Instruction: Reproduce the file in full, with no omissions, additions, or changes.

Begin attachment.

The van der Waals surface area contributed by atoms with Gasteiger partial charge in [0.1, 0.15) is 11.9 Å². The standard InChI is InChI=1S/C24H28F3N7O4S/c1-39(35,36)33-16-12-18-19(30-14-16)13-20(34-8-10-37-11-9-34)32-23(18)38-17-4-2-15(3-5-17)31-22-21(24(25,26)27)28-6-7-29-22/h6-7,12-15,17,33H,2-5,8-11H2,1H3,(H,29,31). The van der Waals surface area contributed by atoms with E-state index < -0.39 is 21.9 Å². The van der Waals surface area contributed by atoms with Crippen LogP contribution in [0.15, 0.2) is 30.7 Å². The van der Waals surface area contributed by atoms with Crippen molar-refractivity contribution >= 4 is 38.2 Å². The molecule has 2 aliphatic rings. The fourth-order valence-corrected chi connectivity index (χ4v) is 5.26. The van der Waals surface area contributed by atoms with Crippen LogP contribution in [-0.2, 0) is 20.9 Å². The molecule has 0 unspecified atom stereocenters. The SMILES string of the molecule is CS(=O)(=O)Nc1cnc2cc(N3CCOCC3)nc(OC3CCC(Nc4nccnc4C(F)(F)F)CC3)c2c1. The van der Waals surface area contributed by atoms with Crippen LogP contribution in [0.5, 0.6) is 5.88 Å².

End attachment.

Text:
The van der Waals surface area contributed by atoms with Gasteiger partial charge in [0.1, 0.15) is 11.9 Å². The standard InChI is InChI=1S/C24H28F3N7O4S/c1-39(35,36)33-16-12-18-19(30-14-16)13-20(34-8-10-37-11-9-34)32-23(18)38-17-4-2-15(3-5-17)31-22-21(24(25,26)27)28-6-7-29-22/h6-7,12-15,17,33H,2-5,8-11H2,1H3,(H,29,31). The van der Waals surface area contributed by atoms with E-state index < -0.39 is 21.9 Å². The van der Waals surface area contributed by atoms with Crippen LogP contribution in [0.15, 0.2) is 30.7 Å². The van der Waals surface area contributed by atoms with Crippen molar-refractivity contribution >= 4 is 38.2 Å². The molecule has 2 aliphatic rings. The fourth-order valence-corrected chi connectivity index (χ4v) is 5.26. The van der Waals surface area contributed by atoms with Crippen LogP contribution in [-0.2, 0) is 20.9 Å². The molecule has 0 unspecified atom stereocenters. The SMILES string of the molecule is CS(=O)(=O)Nc1cnc2cc(N3CCOCC3)nc(OC3CCC(Nc4nccnc4C(F)(F)F)CC3)c2c1. The van der Waals surface area contributed by atoms with Crippen LogP contribution in [0.5, 0.6) is 5.88 Å².